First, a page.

This study examines the lessons learnt from the implementation of a surge program in Akwa Ibom State, Nigeria as part of the Strengthening Integrated Delivery of HIV/AIDS Services (SIDHAS) Project. In this analysis, we included all clients who received HIV counseling and testing services, tested HIV positive, and initiated ART in SIDHAS-supported local government areas (LGAs) from April 2017 to March 2021. We employed descriptive and inferential statistics to analyze our results. A total of 2,018,082 persons were tested for HIV. Out of those tested, 102,165 (5.1%) tested HIV-positive. Comparing the pre-surge and post-surge periods, we observed an increase in HIV testing from 490,450 to 2,018,082 (p≤0.031) and in HIV-positive individuals identified from 21,234 to 102,165 (p≤0.001) respectively. Of those newly identified positives during the surge, 98.26% (100,393/102,165) were linked to antiretroviral therapy compared to 99.24% (21,073/21,234) pre-surge. Retention improved from 83.3% to 92.3% (p<0.001), and viral suppression improved from 73.5% to 96.2% (p<0.001). A combination of community and facility-based interventions implemented during the surge was associated with the rapid increase in case finding, retention, and viral suppression; propelling the State towards HIV epidemic control. HIV programs should consider a combination of community and facility-based interventions in their programming.
Citation: Nwaokoro P, Sanwo O, Toyo O, Akpan U, Nwanja E, Elechi I, et al. (2022) Achieving HIV epidemic control through integrated community and facility-based strategies: Lessons learnt from ART-surge implementation in Akwa Ibom, Nigeria. PLoS ONE 17(12): e0278946. https://doi.org/10.1371/journal.pone.0278946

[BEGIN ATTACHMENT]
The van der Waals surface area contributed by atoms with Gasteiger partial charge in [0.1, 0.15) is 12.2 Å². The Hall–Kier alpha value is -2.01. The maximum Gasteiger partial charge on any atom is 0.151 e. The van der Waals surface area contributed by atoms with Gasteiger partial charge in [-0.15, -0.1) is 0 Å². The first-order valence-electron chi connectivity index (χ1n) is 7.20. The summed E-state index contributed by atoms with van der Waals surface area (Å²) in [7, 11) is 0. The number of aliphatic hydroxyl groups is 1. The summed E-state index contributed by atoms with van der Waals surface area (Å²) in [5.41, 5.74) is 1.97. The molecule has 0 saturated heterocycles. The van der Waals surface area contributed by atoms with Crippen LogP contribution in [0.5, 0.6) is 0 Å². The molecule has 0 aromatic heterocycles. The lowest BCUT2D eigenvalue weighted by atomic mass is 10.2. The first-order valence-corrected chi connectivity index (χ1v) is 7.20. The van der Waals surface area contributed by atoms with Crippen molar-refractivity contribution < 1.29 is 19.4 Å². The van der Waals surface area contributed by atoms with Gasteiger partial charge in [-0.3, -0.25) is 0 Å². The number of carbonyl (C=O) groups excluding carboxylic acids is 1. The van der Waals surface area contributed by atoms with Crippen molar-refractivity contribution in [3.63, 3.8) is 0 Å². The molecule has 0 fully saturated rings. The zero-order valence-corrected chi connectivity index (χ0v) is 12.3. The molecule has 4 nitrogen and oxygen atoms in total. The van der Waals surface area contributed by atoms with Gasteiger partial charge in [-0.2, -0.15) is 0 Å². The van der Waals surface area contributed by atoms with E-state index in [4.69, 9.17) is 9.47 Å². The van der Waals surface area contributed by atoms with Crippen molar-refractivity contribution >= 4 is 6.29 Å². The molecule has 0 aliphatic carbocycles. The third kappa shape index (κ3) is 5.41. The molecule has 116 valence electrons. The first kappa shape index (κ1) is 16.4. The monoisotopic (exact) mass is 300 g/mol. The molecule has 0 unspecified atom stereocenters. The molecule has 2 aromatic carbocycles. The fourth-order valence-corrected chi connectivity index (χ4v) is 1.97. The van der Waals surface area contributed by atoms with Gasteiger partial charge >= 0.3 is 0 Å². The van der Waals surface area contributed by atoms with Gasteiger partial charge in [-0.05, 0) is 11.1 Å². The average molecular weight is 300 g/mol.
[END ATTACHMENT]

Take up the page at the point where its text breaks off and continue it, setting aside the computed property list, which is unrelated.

Editor: Clement Ameh Yaro, University of Uyo, NIGERIA
Received: May 23, 2022; Accepted: November 25, 2022; Published: December 21, 2022
This is an open access article, free of all copyright, and may be freely reproduced, distributed, transmitted, modified, built upon, or otherwise used by anyone for any lawful purpose. The work is made available under the Creative Commons CC0 public domain dedication.
Data Availability: All relevant data are within the paper and its Supporting Information files.
Funding: This publication resulted in part from data collected during the implementation of the PEPFAR-funded SIDHAS project in Nigeria (Cooperative Agreement Number: AID-620-A-11-00002). The funders had no role in study design, data collection and analysis, decision to publish, or preparation of the manuscript.
Competing interests: The authors have declared that no competing interests exist.